Tips on Becoming a Video Editor With Zero Experience, According to a Pro
Now that people are turning to social media and video streaming platforms, the demand for video creators and editors have started to boom. Aside from making your own videos to "put yourself out there," video editing can be one way to earn extra allowance while you're at home.
Le-An Lai Lacaba, a content creator and young CEO, started out as a video editor when she was just 14, making videos revolving around her high school days and family. Her first paid gig as a video editor was for an event and she was around 17 years old at that time.
In a video on her YouTube channel, Le-An shares useful tips for students and teenagers who aspire to launch a career in video editing. Here's what we learned:
What you'll need
Start with the basics
First, like with any field, you'll have to start with the basics. Video editing, according to Le-An, is easy to learn, but you don't need to land a huge project right off the bat to garner significant experience. Starting with something as simple as cutting out the pauses and the "uhms" in a raw clip is already a start.
Choose your preferred tools
There are various editing apps and programs you can use as a beginner *for free*. One app Le-An talks about is Filmora. (You can also check this out for other video editing apps you can download free-of-charge on your mobile devices). There are also paid options, like Final Cut Pro, which you can opt to use if you're more serious about elevating your editing skills.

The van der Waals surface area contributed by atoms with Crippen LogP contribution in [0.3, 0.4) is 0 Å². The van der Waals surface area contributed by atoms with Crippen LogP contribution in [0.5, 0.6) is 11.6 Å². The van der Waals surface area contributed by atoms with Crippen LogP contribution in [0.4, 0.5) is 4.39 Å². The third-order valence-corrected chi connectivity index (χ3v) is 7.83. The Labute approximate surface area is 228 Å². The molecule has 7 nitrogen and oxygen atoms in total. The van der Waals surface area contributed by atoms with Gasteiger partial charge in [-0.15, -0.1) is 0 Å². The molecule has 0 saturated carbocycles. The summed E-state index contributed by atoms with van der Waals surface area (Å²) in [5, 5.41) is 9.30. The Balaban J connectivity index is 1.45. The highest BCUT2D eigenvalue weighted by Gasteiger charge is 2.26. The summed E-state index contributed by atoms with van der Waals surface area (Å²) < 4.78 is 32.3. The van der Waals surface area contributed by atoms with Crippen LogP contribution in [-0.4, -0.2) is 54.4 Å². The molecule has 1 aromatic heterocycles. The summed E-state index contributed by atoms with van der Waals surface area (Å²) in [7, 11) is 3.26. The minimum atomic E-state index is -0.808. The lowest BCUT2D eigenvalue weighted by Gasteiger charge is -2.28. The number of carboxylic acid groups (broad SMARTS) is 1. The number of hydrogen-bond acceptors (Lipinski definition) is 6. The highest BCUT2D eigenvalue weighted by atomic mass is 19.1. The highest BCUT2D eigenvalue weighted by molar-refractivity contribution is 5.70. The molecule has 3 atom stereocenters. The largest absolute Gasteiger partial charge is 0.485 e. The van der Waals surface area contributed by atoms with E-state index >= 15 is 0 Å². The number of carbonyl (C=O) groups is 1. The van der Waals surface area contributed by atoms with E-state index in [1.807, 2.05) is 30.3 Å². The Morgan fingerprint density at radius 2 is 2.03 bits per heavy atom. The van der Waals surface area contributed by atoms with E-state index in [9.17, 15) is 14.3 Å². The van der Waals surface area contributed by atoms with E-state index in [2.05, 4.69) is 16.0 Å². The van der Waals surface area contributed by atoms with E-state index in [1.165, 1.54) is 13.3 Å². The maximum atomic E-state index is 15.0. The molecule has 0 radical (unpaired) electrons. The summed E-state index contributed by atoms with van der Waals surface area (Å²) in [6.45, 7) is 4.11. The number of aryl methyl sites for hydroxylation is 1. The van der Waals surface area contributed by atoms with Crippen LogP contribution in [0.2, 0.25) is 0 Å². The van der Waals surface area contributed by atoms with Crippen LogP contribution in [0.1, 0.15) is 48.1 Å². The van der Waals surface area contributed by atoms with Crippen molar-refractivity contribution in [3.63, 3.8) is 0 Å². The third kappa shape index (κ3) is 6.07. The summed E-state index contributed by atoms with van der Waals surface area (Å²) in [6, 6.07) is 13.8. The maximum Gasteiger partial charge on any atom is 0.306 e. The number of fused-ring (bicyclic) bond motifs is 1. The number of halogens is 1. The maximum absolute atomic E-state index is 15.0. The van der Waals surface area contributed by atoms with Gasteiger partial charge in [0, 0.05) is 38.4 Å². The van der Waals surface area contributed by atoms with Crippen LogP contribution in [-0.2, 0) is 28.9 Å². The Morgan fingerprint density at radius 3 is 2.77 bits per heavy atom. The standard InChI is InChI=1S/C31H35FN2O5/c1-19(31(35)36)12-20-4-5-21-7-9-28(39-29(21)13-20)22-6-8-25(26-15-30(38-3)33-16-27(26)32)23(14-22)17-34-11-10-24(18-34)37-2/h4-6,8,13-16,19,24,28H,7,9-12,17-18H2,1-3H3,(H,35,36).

Creating your portfolio
Once you have a set of videos you're satisfied with, you can collate them into one space so that potential employers or clients can easily access them whenever they need to see your work. Starting a YouTube channel solely to showcase your roster of video samples could already serve as your portfolio.
Where to look for clients
Anyone who might need video content is a potential client, and you just have to muster up the courage to reach out to them. Here are a few potential clients Le-An mentioned:
Gamers who stream live on Twitch will sometimes opt to turn those livesteams into summarized videos on YouTube, and can sometimes hire someone else to do the editing for them.
One tip Le-An shares is to reach out to up-and-coming YouTubers--those who have around 5,000 to 10,000 subscribers. Le-An shares that these content creators are probably already earning enough YouTube income to start venturing into outsourcing an editor so that they can focus more on other aspects of growing their channel, such as coming up with their marketing strategies or conceptualizing more unique content ideas.
Your own circle
Posting on your own social media accounts stating that you are open to video editing projects can already be a stepping stone for your first gig. You'll never know who among your internet friends might need to whip up a video or know someone who does.
Once you've started establishing the basics of working as a video editor, you can opt to stop there, or to further enhance your skillset and be better at your game. Le-An suggests taking free online courses on YouTube and other platforms. You can also study the market by observing what other YouTubers or editors are doing and learning from there.
Watch Le-An's full video here: